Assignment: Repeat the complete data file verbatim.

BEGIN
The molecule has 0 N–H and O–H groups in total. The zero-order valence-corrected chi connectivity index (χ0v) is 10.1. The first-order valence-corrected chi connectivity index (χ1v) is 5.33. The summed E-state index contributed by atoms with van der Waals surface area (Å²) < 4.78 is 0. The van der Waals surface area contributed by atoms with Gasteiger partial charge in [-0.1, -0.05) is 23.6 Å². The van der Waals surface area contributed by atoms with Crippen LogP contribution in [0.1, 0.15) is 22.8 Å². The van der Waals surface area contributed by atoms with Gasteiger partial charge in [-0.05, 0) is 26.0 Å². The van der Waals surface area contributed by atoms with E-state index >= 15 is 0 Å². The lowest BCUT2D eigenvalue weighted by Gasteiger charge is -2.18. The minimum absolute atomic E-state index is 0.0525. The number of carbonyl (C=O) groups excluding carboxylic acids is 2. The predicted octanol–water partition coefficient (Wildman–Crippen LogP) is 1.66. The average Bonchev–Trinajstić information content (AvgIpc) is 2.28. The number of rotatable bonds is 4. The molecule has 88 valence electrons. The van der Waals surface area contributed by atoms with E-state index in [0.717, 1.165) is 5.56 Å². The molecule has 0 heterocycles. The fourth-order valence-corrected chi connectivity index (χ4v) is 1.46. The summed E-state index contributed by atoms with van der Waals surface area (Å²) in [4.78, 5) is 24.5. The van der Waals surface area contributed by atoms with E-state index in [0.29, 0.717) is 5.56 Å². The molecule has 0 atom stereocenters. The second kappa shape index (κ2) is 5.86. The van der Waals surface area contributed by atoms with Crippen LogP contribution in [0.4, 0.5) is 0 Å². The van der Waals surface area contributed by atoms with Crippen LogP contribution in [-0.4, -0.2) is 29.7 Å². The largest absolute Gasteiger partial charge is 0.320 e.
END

The molecule has 0 N–H and O–H groups in total. The zero-order valence-corrected chi connectivity index (χ0v) is 10.1. The first-order valence-corrected chi connectivity index (χ1v) is 5.33. The summed E-state index contributed by atoms with van der Waals surface area (Å²) < 4.78 is 0. The van der Waals surface area contributed by atoms with Gasteiger partial charge in [-0.1, -0.05) is 23.6 Å². The van der Waals surface area contributed by atoms with Crippen LogP contribution in [0.1, 0.15) is 22.8 Å². The van der Waals surface area contributed by atoms with Gasteiger partial charge in [-0.05, 0) is 26.0 Å². The van der Waals surface area contributed by atoms with E-state index >= 15 is 0 Å². The lowest BCUT2D eigenvalue weighted by Gasteiger charge is -2.18. The minimum absolute atomic E-state index is 0.0525. The number of carbonyl (C=O) groups excluding carboxylic acids is 2. The predicted octanol–water partition coefficient (Wildman–Crippen LogP) is 1.66. The average Bonchev–Trinajstić information content (AvgIpc) is 2.28. The number of rotatable bonds is 4. The molecule has 88 valence electrons. The van der Waals surface area contributed by atoms with E-state index in [0.717, 1.165) is 5.56 Å². The molecule has 0 heterocycles. The fourth-order valence-corrected chi connectivity index (χ4v) is 1.46. The summed E-state index contributed by atoms with van der Waals surface area (Å²) in [4.78, 5) is 24.5. The van der Waals surface area contributed by atoms with E-state index in [0.29, 0.717) is 5.56 Å². The molecule has 0 atom stereocenters. The second kappa shape index (κ2) is 5.86. The van der Waals surface area contributed by atoms with Crippen LogP contribution in [0.4, 0.5) is 0 Å². The van der Waals surface area contributed by atoms with Crippen LogP contribution in [-0.4, -0.2) is 29.7 Å². The largest absolute Gasteiger partial charge is 0.320 e.